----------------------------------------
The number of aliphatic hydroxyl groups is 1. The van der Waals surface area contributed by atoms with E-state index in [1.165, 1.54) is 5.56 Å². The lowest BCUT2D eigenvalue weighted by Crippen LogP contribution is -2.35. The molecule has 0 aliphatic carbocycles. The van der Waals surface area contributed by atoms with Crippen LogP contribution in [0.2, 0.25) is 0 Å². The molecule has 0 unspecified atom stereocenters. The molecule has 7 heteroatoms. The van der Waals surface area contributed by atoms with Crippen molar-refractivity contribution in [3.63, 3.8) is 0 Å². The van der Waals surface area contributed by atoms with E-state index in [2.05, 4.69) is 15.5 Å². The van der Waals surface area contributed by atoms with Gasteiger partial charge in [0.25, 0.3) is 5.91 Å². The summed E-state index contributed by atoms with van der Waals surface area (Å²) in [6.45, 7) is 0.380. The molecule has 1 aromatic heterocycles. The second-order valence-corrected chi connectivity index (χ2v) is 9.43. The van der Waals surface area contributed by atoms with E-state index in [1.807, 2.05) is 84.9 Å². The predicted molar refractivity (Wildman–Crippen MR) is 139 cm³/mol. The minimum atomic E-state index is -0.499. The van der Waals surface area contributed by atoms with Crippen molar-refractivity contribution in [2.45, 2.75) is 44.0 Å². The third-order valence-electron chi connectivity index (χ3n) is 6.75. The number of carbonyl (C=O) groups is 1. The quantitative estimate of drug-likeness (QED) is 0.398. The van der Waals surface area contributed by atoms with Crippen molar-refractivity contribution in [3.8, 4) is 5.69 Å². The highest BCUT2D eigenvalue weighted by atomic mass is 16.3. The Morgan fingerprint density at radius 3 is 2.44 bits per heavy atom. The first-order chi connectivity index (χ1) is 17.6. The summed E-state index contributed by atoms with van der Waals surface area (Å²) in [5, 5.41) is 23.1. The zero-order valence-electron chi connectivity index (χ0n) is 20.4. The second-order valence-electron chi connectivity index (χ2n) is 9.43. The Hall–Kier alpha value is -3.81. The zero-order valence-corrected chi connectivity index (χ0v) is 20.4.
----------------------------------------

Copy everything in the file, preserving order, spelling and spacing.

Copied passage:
The number of aliphatic hydroxyl groups is 1. The van der Waals surface area contributed by atoms with E-state index in [1.165, 1.54) is 5.56 Å². The lowest BCUT2D eigenvalue weighted by Crippen LogP contribution is -2.35. The molecule has 0 aliphatic carbocycles. The van der Waals surface area contributed by atoms with Crippen LogP contribution in [0.2, 0.25) is 0 Å². The molecule has 0 unspecified atom stereocenters. The molecule has 7 heteroatoms. The van der Waals surface area contributed by atoms with Crippen molar-refractivity contribution in [3.63, 3.8) is 0 Å². The van der Waals surface area contributed by atoms with E-state index in [2.05, 4.69) is 15.5 Å². The van der Waals surface area contributed by atoms with Gasteiger partial charge in [0.25, 0.3) is 5.91 Å². The summed E-state index contributed by atoms with van der Waals surface area (Å²) in [6.45, 7) is 0.380. The molecule has 1 aromatic heterocycles. The second-order valence-corrected chi connectivity index (χ2v) is 9.43. The van der Waals surface area contributed by atoms with E-state index in [1.807, 2.05) is 84.9 Å². The predicted molar refractivity (Wildman–Crippen MR) is 139 cm³/mol. The minimum atomic E-state index is -0.499. The van der Waals surface area contributed by atoms with Crippen molar-refractivity contribution in [2.45, 2.75) is 44.0 Å². The third-order valence-electron chi connectivity index (χ3n) is 6.75. The number of carbonyl (C=O) groups is 1. The quantitative estimate of drug-likeness (QED) is 0.398. The van der Waals surface area contributed by atoms with Crippen molar-refractivity contribution in [3.8, 4) is 5.69 Å². The highest BCUT2D eigenvalue weighted by atomic mass is 16.3. The Morgan fingerprint density at radius 3 is 2.44 bits per heavy atom. The first-order chi connectivity index (χ1) is 17.6. The summed E-state index contributed by atoms with van der Waals surface area (Å²) in [5, 5.41) is 23.1. The zero-order valence-electron chi connectivity index (χ0n) is 20.4. The second-order valence-electron chi connectivity index (χ2n) is 9.43. The Hall–Kier alpha value is -3.81. The zero-order valence-corrected chi connectivity index (χ0v) is 20.4.